Clinical Presentation Top

The most common presenting symptoms in MBC patients are a painless subareolar lump, nipple retraction, and bleeding from the nipple.[10],[29],[30],[31] Nipple is involved in about 50% of cases at presentation.[32] Due to lack of awareness, >40% of men present with stage III or IV disease.[9],[33],[34]

  Diagnosis Top

Mammographic characteristics of MBC are subareola and eccentric to the nipple.[35],[36] Margins of the lesions are usually well defined; calcifications are rarer and coarser than those occurring in female breast cancer.[37],[38],[39] In one study, the sensitivity and specificity of mammography was 92% and 90%, respectively; i.e., mammography detected malignancy in 92% of known malignant cases and ruled out malignancy in 90% of known benign cases.[40]

On ultrasound, it appears as a hypoechoic area whose edges are angled or with microchannels and points on the surface.[41],[42] The appearance of a complex cystic mass in a male breast with ultrasound suggests possible malignancy, and biopsy is required. Ultrasound is important for demonstrating axillary lymphadenopathy.[43]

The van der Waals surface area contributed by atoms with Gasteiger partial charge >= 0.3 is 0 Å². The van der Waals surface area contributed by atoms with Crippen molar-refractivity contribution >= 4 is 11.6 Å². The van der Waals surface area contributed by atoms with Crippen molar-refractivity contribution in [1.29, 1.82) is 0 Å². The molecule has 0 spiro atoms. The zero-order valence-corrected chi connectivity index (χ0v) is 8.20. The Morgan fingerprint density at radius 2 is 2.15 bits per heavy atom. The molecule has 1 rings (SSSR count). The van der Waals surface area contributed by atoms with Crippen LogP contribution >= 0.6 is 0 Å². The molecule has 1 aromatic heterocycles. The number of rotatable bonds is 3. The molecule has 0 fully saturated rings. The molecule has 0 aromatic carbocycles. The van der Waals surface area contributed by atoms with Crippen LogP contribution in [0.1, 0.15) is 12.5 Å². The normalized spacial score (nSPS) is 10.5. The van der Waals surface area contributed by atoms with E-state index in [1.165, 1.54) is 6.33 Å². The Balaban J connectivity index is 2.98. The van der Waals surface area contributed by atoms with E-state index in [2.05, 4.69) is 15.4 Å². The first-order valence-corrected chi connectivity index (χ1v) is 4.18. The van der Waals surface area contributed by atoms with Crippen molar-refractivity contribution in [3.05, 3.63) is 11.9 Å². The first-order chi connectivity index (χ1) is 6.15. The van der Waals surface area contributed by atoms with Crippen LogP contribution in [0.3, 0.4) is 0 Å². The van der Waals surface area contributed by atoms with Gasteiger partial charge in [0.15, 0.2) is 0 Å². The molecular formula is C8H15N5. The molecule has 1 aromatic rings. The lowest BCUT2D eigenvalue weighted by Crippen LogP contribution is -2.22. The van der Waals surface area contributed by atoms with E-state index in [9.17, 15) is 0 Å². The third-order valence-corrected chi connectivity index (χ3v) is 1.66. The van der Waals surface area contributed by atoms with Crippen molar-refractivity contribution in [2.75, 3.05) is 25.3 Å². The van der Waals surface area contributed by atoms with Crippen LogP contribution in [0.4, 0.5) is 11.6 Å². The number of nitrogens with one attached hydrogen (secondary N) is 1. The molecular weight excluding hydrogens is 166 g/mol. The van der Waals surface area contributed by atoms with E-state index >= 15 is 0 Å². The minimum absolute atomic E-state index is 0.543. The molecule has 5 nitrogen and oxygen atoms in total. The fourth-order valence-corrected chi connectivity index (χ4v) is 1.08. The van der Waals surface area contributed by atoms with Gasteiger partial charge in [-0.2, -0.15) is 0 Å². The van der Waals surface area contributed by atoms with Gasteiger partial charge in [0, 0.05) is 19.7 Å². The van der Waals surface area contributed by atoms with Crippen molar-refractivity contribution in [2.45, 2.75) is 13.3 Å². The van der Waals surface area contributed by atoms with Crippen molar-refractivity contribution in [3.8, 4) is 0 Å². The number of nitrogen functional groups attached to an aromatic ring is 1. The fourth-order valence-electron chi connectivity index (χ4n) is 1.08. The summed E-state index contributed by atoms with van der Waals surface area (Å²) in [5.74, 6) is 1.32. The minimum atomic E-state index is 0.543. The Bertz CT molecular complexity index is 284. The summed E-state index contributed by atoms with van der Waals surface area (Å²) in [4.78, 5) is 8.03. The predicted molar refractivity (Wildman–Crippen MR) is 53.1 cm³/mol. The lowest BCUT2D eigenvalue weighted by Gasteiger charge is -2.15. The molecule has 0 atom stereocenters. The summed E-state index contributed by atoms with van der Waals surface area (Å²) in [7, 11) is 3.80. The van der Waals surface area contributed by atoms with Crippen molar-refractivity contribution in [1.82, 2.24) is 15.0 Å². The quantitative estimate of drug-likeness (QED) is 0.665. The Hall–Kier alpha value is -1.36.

Histopathology Top

Biopsy is required for definitive diagnosis in most breast cancer cases in men.[37],[44] Fine-needle aspiration (FNA) biopsy of the male breast has high sensitivity and high specificity, and with almost 100% positive predictive value for the diagnosis of malignancy.[45],[46],[47],[48] FNA biopsy allows accurate diagnosis in many medical changes that occur in the male breast. However, this technique is less helpful with ductal carcinoma in situ(DCIS), especially in lesions that are cystic, such as papillary DCIS, which has been described as having a strong cystic component.[43] Core needle biopsy or FNA biopsy should be used more often because these procedures can help to avoid unnecessary surgery and may help in the planning of any surgeries for cancer cases.[48]

Histopathologically, the majority of tumors are invasive ductal carcinoma (85%–95%), followed by DCIS (5%–10%). Invasive papillary carcinoma is more common in males than in females, accounting for approximately 2%–4% of breast cancers in men compared with up to 1% in women.[34]

Estrogen receptors are expressed in 90% of MBCs, a higher proportion than in women and up to 96% are progesterone receptor positive.[49],[50] Human epidermal growth factor receptor 2 overexpression has been reported in 16%, on average slightly lower than in females but its effects on prognosis are unclear.[30],[50],[51]

  Treatment Top